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More Images of Stephan's Quintet
1
X-ray/Optical Composite of Stephan's Quintet, Close-up
The hurly-burly interactions in the compact group of galaxies known as Stephan's Quintet show the Chandra X-ray Observatory image (blue) superimposed on a Digitized Sky Survey optical image (yellow). Shock-heated gas, visible only with an X-ray telescope, appears as a bright blue cloud oriented vertically in the middle of the image and has a temperature of about 6 million degrees Celsius. The heating is produced by the rapid motion of a spiral galaxy intruder located immediately to the right of the shock wave in the center of the image.
Scale: 2.9 x 2.3 arcmin
(Credit: X-ray: NASA/CXC/INAF-Brera/G.Trinchieri et al.; Optical: Pal.Obs. DSS)

2
Chandra X-ray Image of Stephan's Quintet, Close-up
The shock-heated gas in Chandra's X-ray image of Stephan's Quintet has a temperature of about 6 million degrees Celsius. The heating is produced by the rapid motion of a spiral galaxy intruder located immediately to the right of the shock wave in the center of the image.
Scale: 2.9 x 2.3 arcmin
(Credit: NASA/CXC/INAF-Brera/G.Trinchieri et al.)

3
X-ray/Optical Mosaic of Stephan's Quintet, Unlabeled
The hurly-burly interactions in the compact group of galaxies known as Stephan's Quintet are shown in the upper left where a Chandra X-ray Observatory image (blue) is superimposed on a Digitized Sky Survey optical image (yellow). Shock-heated gas, visible only with an X-ray telescope, appears as a bright blue cloud oriented vertically in the middle of the image and has a temperature of about 6 million degrees Celsius. The heating is produced by the rapid motion of a spiral galaxy intruder located immediately to the right of the shock wave in the center of the image.
Scale: Composite (upper left) = 2.9 x 2.3 arcmin;
Wide field (lower right) = approx. 7 x 7 arcmin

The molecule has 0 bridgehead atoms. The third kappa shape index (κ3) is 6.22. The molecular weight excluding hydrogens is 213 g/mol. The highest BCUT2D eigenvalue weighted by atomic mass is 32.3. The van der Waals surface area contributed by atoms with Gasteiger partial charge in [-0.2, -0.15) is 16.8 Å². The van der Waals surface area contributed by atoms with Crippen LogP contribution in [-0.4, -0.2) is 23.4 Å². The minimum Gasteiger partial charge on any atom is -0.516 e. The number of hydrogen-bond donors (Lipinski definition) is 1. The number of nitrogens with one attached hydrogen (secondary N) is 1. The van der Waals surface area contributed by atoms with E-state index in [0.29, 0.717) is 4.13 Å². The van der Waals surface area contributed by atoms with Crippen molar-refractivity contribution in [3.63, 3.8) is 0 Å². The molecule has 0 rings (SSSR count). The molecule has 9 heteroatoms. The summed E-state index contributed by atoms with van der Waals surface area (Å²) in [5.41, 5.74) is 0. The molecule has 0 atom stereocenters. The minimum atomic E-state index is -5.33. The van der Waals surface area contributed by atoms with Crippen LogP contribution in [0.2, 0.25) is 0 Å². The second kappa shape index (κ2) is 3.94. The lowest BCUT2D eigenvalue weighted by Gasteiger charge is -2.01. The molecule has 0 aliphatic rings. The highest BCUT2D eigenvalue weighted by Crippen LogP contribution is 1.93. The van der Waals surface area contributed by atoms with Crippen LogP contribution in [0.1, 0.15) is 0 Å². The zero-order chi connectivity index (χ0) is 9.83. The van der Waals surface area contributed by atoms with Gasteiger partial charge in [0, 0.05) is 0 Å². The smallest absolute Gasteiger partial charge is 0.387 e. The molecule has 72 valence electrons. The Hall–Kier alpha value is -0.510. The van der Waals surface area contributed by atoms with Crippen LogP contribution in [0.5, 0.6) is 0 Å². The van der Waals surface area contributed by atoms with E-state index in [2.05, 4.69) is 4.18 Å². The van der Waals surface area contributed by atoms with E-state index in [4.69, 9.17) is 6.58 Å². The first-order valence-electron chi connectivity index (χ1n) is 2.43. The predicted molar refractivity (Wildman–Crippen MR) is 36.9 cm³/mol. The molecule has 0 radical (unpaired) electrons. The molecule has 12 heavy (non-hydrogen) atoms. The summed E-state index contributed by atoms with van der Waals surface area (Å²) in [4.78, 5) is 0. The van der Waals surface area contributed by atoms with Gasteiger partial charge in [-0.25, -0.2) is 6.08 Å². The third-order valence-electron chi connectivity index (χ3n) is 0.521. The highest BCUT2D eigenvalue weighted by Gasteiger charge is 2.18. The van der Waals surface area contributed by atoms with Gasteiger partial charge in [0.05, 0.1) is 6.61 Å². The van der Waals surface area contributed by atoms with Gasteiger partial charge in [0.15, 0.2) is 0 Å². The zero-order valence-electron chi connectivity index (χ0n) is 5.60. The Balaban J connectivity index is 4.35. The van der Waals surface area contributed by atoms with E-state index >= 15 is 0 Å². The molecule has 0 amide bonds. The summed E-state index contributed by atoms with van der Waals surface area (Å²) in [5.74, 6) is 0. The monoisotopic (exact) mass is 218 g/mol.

(Credit: X-ray: NASA/CXC/INAF-Brera/G.Trinchieri et al. Optical: Pal.Obs. DSS)

4
DSS Optical Image of Stephan's Quintet, Wide Field, Labeled
The four galaxies A, B, D and E in this wide field optical image are at a distance of about 280 million light years from Earth. The large-appearing galaxy F in the lower left of this image has now been identified as a foreground galaxy at a distance of about 35 million light years, leaving the group originally identified as Stephan's Quintet with only a quartet of galaxies. However, if we include galaxy C, which is at the same distance as the other four galaxies, it becomes a quintet again!

A = NGC 7318a, elliptical galaxy
B = NGC 7318b, intruder galaxy
C = NGC 7320c, old intruder galaxy
D = NGC 7319, spiral galaxy
E = NGC 7317, elliptical galaxy
F = NGC 7320, foreground galaxy
Scale: approx. 7 x 7 arcmin
(Credit: Pal.Obs. DSS)

5
DSS Optical Image of Stephan's Quintet, Wide Field, Unlabeled
The four galaxies in this wide field optical image are at a distance of about 280 million light years from Earth. The large-appearing galaxy in the lower left of this image has now been identified as a foreground galaxy at a distance of about 35 million light years, leaving the group originally identified as Stephan's Quintet with only a quartet of galaxies. However, if we include the galaxy at the top edge of the image, which is at the same distance as the other four galaxies, it becomes a quintet again!
Scale: 8 x 7 arcmin
(Credit: Pal.Obs. DSS)

6
Chandra X-ray/Optical Image with Scale Bar
Scale bar = 52 arcsec
Credit: X-ray: NASA/CXC/INAF-Brera/G.Trinchieri et al.; Optical: Pal.Obs. DSS


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